Serving Clovis, Portales and the Surrounding Communities

CYFD must stop skirting transparency laws

In 2021, two employees of the state’s Children, Youth and Families Department revealed it was using a secure text messaging app that automatically deleted all of their messages, in clear violation of the state’s public records law.

Then-CYFD Secretary Brian Blalock responded by firing the employees, Clifford and Debra Gilmore, while defending the app as being necessary to protect the privacy of children in the CYFD system. Since then, the state has paid a $650,000 settlement to the Gilmores for damages and back pay, Blalock stepped down and the Attorney General’s Office has started an investigation into use of the app, which was also used by officials in the Governor’s Office.

CYFD has stopped using the app, but its officials are still using the same excuse to violate the public records law.

A recent report by the Legislative Finance Committee, which is responsible for tracking and accounting for all state appropriations, found that state money being paid in out-of-court settlements is not being reported on the Sunshine Portal, which allows state residents to see how our tax money is being spent.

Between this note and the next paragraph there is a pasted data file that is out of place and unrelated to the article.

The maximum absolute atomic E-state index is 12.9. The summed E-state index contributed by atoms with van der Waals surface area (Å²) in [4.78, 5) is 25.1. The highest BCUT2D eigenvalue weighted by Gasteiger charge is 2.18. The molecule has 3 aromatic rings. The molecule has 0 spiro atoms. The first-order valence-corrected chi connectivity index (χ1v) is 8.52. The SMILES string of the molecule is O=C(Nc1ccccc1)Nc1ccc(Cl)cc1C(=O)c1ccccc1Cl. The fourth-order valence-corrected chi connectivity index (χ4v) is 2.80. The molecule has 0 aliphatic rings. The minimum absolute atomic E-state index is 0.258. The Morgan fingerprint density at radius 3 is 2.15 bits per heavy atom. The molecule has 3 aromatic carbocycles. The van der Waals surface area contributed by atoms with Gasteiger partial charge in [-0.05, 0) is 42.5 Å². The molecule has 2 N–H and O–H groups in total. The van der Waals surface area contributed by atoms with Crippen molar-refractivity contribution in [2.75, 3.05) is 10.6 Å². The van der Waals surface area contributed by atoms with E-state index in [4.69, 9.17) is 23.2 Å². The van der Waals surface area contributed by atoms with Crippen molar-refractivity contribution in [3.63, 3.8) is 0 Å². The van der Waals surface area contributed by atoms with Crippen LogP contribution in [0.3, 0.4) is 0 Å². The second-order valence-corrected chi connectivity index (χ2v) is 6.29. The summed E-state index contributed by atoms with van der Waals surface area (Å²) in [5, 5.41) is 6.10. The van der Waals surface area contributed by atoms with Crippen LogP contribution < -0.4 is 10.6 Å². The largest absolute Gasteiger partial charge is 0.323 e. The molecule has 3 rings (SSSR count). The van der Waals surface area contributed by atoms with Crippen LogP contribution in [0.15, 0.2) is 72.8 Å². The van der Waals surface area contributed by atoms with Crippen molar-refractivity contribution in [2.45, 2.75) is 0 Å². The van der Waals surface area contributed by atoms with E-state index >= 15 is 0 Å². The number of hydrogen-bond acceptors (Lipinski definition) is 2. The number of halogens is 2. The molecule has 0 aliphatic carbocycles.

More than $3 million went unreported just last year, involving some of the most costly settlements, including $1.5 million paid in 2022 in the case of a brother and sister who had suffered severe abuse while in foster care and $985,000 paid to two brothers who were allegedly sexually abused while in foster care.

Once again, CYFD officials say those settlements are being kept private to protect the children.

While reporting to the Sunshine Portal is voluntary, settlements of more than $1,000 must be reported to the state’s Risk Management Division. Those reports ended in 2019.

There are 22 different Cabinet-level departments serving the governor, covering everything from fishing to information technology. None of them have a more difficult or important mission than the Children, Youth and Families Department.

The level of childhood abuse and neglect in New Mexico is shameful. CYFD investigates about 39,000 reports of abuse and neglect each year, according to a department report. Typically, between 5,000 and 9,000 reports are substantiated each year.

There are about 2,500 children in the state’s foster care system. About a quarter of them were taken into the system after having been victims of abuse or neglect. Far too often, those cases have resulted in death. There were 63 children who died at the hands of their abusers in the years 2016 to 2020, according to federal statistics.

CYFD leaders under both Democratic and Republican governors have struggled to adequately address the problem. But the solution is not to hide those challenges from the public.

Yes, of course, personal information about children in the system must be protected. But that can be accomplished without ignoring state laws on government transparency.

Walt Rubel is the former opinion page editor of the Las Cruces Sun-News. He lives in Las Cruces, and can be reached at:

[email protected]

 
 
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